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OnWords: Hong Kong People


I was intrigued immediately by the way the people of Hong Kong describe themselves.

Through all the coverage of the Umbrella Movement of 2014 to the more recent protests against interference by mainland China, to concerns over the coronavirus, they have used one term to describe themselves: Hong Kong people.

Why not “the people of Hong Kong,” I wondered? It’s only a bit more clunky. Or why not “Hong Kongers,” or “Hong Kongese?”

But no, it was always “Hong Kong people.”

So I did some research.

Hong Kongers and Hong Kongese are older ways of talking about the people of Hong Kong, and so maybe these terms are no longer used since they might be associated with British colonial rule. I could find no evidence of this one way or the other, though.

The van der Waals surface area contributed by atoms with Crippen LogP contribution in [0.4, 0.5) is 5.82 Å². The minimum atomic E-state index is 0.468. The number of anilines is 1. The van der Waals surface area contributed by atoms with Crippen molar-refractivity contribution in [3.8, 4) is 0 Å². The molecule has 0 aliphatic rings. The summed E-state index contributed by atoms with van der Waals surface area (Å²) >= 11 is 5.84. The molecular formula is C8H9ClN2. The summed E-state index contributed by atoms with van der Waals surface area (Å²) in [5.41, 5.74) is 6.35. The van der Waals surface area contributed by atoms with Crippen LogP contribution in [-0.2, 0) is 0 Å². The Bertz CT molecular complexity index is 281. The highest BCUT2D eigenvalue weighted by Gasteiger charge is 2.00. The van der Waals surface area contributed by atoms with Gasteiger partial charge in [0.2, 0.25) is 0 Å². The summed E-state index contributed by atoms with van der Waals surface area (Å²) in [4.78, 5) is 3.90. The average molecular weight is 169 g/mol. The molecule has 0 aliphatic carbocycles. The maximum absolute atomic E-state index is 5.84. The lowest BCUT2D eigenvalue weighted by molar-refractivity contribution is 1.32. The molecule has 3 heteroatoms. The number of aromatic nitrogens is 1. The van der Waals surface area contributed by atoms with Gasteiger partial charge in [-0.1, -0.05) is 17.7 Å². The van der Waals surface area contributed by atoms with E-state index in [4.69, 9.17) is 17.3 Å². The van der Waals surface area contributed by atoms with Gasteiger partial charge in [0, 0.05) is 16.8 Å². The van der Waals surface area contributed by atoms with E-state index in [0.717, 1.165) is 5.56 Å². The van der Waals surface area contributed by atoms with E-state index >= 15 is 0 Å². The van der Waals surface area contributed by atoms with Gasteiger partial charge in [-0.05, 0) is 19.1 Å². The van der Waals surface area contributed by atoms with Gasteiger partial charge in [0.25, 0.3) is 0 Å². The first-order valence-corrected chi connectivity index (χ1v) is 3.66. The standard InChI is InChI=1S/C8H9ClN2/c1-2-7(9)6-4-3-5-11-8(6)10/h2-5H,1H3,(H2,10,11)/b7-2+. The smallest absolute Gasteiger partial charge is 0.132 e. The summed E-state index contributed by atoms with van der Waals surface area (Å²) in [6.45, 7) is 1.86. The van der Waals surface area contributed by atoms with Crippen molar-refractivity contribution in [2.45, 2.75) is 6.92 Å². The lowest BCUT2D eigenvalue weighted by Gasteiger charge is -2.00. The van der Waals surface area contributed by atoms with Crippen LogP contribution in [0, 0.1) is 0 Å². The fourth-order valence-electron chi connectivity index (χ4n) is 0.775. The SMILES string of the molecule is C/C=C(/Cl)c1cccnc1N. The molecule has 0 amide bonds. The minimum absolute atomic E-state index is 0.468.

But what I did find at first slightly disappointed me: “Hong Kong people” is simply a direct translation from Cantonese into English.

I was disappointed because I guess I wanted some mystery to be solved or some deeper significance. But I was delighted at the simplicity and directness of it, the ability of language to do its job reliably and well.

And maybe it’s a good reflection of what the people of Hong Kong really want: simple self-determination without being both in and out of China’s influence.

Maybe the deeper message actually is that our language reflects what we want, whether we realize it or not. 

Lael Ewy is a co-founder and editor of EastWesterly Review, a journal of literary satire at www.postmodernvillage.com, and a writer whose work has appeared in such venues as Denver Quarterly and New Orleans Review and has been anthologized in Troubles Swapped for Something Fresh.